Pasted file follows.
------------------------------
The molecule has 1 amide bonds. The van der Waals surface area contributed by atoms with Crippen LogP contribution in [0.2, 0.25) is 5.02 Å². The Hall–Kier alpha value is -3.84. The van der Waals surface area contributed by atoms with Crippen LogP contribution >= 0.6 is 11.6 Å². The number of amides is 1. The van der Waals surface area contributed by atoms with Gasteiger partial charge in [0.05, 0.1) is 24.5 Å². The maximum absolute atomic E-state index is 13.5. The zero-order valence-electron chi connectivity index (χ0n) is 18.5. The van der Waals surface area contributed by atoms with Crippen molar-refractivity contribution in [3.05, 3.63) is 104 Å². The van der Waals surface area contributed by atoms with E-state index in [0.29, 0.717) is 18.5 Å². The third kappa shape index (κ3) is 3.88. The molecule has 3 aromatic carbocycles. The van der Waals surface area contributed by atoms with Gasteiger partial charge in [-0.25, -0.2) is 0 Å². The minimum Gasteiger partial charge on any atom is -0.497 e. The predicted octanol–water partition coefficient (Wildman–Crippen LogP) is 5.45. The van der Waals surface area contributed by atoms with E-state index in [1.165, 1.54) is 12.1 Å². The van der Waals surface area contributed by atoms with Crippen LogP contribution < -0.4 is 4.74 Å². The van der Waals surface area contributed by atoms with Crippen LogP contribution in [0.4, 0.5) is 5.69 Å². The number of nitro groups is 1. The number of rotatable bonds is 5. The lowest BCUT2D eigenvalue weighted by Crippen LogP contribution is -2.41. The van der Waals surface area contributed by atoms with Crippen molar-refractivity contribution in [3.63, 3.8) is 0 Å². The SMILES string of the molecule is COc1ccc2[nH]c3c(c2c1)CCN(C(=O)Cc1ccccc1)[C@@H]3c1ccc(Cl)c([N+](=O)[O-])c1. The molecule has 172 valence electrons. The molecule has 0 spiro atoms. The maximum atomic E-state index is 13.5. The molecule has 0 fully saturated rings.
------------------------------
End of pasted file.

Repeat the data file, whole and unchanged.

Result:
The molecule has 1 amide bonds. The van der Waals surface area contributed by atoms with Crippen LogP contribution in [0.2, 0.25) is 5.02 Å². The Hall–Kier alpha value is -3.84. The van der Waals surface area contributed by atoms with Crippen LogP contribution >= 0.6 is 11.6 Å². The number of amides is 1. The van der Waals surface area contributed by atoms with Gasteiger partial charge in [0.05, 0.1) is 24.5 Å². The maximum absolute atomic E-state index is 13.5. The zero-order valence-electron chi connectivity index (χ0n) is 18.5. The van der Waals surface area contributed by atoms with Crippen molar-refractivity contribution in [3.05, 3.63) is 104 Å². The van der Waals surface area contributed by atoms with E-state index in [0.29, 0.717) is 18.5 Å². The third kappa shape index (κ3) is 3.88. The molecule has 3 aromatic carbocycles. The van der Waals surface area contributed by atoms with Gasteiger partial charge in [-0.25, -0.2) is 0 Å². The minimum Gasteiger partial charge on any atom is -0.497 e. The predicted octanol–water partition coefficient (Wildman–Crippen LogP) is 5.45. The van der Waals surface area contributed by atoms with E-state index in [1.165, 1.54) is 12.1 Å². The van der Waals surface area contributed by atoms with Crippen LogP contribution < -0.4 is 4.74 Å². The van der Waals surface area contributed by atoms with Crippen LogP contribution in [0.4, 0.5) is 5.69 Å². The number of nitro groups is 1. The number of rotatable bonds is 5. The lowest BCUT2D eigenvalue weighted by Crippen LogP contribution is -2.41. The van der Waals surface area contributed by atoms with Crippen molar-refractivity contribution in [3.63, 3.8) is 0 Å². The SMILES string of the molecule is COc1ccc2[nH]c3c(c2c1)CCN(C(=O)Cc1ccccc1)[C@@H]3c1ccc(Cl)c([N+](=O)[O-])c1. The molecule has 172 valence electrons. The molecule has 0 spiro atoms. The maximum atomic E-state index is 13.5. The molecule has 0 fully saturated rings.